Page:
GH: In the AR space, initially LCOS-based systems were dominating because they can provide very high brightness, but it was at the cost of a bulky and power-hungry system with low picture quality. As explained before, AR glasses require compact and power-efficient displays with very high contrast. As of today, only OLED microdisplays can deliver this. In the past, the limited brightness of OLED microdisplays has been the main limitation. However, advances in OLED materials as well as new device architectures we developed, have allowed us to overcome this issue. As the first products based on our ActiveLook platform impressively demonstrate, OLED microdisplays can be used in full optical see-through systems, even in the  brightest sunlight. These first products are based on a monochrome display, but a two-primaries red and green microdisplay is used by another customer in an AR system for outdoor applications. We currently have full-colorr versions of high brightness OLED microdisplays under development and sampling to our customers.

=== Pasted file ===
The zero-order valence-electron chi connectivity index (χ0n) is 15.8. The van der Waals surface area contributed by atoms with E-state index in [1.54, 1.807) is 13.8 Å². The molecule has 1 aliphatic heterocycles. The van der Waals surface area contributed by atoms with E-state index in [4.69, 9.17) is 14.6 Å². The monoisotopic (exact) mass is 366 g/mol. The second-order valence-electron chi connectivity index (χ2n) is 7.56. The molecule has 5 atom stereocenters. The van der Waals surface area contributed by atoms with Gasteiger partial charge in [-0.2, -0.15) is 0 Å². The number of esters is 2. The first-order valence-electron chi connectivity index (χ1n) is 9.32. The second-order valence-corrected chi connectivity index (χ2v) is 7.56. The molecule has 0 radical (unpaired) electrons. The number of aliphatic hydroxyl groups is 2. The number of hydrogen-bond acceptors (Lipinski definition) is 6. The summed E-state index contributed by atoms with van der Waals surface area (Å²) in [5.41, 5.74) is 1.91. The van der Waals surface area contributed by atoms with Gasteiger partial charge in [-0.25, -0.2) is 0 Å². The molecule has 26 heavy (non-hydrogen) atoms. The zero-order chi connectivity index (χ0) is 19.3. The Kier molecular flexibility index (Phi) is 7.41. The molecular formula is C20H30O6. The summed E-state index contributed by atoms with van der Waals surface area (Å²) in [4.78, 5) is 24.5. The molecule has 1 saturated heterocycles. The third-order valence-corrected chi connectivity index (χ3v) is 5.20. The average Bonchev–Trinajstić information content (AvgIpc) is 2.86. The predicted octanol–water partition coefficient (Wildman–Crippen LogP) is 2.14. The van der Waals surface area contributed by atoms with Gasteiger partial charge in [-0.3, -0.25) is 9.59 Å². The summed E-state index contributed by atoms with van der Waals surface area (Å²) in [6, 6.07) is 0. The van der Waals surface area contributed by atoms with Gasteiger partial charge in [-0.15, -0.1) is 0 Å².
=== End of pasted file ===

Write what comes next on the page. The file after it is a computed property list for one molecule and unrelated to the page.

YD: You very recently raised 8M€ to accelerate the deployment of your ActiveLook Smartglass Platform. What is this platform?

Eric Marcellin Dibon (EMD): ActiveLook is a compact module for AR sunglasses, which connects to various devices, such as mobile phones and smartwatches. The overall system weighs less than 7g with over 12-hour autonomy, including battery, optics, microdisplay and full electronics.